The DHT22, also known as the AM2302 and RHT03 is a relatively cheap combined digital temperature and humidity sensor that with a little manipulation will go straight onto my TinyTX sensor board (or previous stripboard versions) in place of the DS18B20 temperature sensor.
The DHT22 is widely available and costs around £6 on eBay with delivery so not too expensive, don’t be tempted by the cheaper DHT11, in my tests the readings it returned were wildly inaccurate and it will only return integer values and only covers 0-50°C compared to -40 to 125°C for the DHT22. Someone also commented in the previous post that they had the same experience of inaccurate results with the DHT11 so it seems it wasn’t just a one off bad unit that I had.
The DHT22 has four pins but the third (looking at it face on) isn’t used, by bending the unused pin out of the way and bending the fourth in slightly it will fit into the pads for the DS18B20, the only other change required for the hardware is to swap the 4K7 resistor for a 10K. Load the ATtiny with some modified code and we’re good to go.
The gotcha here is that the DHT22 only works down to around 3V, once it dropped below 2.96V in my tests it started to return bad readings. For the moment I am just running one off 2xAA batteries (a starting voltage of 3.19V) and will see how long I can get from it. My ATmega based temperature sensor took 6 months before the voltage dropped to 3V so I should get at least that long and I could then recycle the batteries in one of my DS18B20 sensors. Failing that I could use a boost converter to keep the voltage up at 3.3V or add another battery or two and use a voltage regulator to drop it to 3.3V.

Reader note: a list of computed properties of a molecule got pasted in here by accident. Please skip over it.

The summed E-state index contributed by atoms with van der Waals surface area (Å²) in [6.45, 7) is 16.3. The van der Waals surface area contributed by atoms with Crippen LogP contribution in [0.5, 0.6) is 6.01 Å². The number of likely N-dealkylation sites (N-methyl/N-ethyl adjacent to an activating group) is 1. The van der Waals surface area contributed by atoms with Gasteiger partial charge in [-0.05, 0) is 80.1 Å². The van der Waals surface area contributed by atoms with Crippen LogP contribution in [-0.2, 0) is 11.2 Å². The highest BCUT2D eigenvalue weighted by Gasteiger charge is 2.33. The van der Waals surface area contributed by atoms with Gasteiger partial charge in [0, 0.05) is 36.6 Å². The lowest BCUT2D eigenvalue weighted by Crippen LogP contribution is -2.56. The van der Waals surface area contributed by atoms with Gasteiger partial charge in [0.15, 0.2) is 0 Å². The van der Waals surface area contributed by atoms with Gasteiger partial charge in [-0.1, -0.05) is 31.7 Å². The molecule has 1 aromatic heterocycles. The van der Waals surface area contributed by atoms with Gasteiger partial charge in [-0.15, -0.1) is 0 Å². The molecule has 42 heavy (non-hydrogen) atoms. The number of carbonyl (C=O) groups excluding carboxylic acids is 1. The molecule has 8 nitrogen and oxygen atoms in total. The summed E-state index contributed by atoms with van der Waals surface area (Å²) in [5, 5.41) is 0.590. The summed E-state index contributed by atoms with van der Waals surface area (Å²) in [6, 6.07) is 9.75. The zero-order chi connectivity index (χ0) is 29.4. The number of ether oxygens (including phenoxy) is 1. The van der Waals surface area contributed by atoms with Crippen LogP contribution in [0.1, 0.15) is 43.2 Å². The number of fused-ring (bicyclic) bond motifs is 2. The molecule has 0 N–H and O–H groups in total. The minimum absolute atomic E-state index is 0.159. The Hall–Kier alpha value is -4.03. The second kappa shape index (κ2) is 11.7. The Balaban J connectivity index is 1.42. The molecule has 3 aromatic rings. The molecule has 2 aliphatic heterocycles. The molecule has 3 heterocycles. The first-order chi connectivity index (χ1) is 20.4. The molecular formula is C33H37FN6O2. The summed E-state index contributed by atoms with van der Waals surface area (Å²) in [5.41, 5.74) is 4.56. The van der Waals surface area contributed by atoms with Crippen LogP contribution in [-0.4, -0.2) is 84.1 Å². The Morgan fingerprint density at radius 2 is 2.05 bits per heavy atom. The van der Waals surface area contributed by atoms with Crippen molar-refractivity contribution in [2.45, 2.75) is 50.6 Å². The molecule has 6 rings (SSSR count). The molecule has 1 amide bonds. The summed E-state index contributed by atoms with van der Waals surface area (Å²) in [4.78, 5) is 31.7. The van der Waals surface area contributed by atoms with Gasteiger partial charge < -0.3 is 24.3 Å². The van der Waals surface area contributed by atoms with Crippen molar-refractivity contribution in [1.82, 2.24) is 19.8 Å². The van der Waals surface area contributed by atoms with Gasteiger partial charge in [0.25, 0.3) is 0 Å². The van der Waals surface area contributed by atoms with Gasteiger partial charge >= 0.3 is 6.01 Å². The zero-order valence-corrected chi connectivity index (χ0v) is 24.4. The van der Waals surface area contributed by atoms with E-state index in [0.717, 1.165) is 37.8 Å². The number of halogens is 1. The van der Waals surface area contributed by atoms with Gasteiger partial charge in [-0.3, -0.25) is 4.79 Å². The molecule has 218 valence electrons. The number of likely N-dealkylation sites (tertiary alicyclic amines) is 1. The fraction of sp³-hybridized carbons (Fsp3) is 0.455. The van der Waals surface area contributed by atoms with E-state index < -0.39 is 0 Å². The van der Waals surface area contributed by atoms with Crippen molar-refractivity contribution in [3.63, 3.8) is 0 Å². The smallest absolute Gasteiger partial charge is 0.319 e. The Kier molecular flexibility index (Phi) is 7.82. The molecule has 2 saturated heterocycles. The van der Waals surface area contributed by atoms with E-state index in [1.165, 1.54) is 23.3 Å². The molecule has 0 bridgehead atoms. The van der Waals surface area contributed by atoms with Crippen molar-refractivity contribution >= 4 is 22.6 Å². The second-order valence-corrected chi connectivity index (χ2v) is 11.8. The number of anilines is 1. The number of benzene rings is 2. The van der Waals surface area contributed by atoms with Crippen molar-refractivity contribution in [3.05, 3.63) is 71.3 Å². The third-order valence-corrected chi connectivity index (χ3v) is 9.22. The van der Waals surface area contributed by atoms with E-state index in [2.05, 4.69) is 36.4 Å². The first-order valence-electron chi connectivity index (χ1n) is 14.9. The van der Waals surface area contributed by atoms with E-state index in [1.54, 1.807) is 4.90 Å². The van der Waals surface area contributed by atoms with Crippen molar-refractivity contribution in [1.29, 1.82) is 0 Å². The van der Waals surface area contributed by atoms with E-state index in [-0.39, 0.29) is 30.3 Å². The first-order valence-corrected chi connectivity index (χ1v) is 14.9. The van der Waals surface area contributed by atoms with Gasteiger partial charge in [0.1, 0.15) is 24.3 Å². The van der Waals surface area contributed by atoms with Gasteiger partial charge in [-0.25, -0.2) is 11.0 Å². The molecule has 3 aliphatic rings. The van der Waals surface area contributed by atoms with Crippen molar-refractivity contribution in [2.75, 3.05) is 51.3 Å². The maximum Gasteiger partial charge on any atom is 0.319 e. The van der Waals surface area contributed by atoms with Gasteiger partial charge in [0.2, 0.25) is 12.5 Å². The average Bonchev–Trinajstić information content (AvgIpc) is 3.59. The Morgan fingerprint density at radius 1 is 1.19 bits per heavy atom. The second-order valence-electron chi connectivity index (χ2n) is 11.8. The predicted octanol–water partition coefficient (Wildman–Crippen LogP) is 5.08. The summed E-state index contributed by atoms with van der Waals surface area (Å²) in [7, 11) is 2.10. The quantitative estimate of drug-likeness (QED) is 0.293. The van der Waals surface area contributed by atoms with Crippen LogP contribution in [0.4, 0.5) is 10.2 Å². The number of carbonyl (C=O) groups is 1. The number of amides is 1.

The code for using the DHT22 sensor is available on my GitHub here. The sensor uses a one wire type protocol but is incompatible with the Dallas OneWire system, I’m using the library from here although thanks to a comment from Troels in my last post I realised it has a bug regarding negative temperatures, I’ve fixed that and submitted a pull request but in the meantime you can use my fork here.
I’ve also been looking at other humidity sensors, the Sensirion SHT1x and SHT7x look good, work down to 2.4V and are easily available but they are pricey (~£20+), the HYT131 is a bit cheaper (~£15+) but not widely available. All these use a 2 wire bus to communicate so wouldn’t be as easy to use with this board as the DHT22. Probably something to look at closer for the next version of the TinyTX.
There is now a dedicated page for the TinyTX.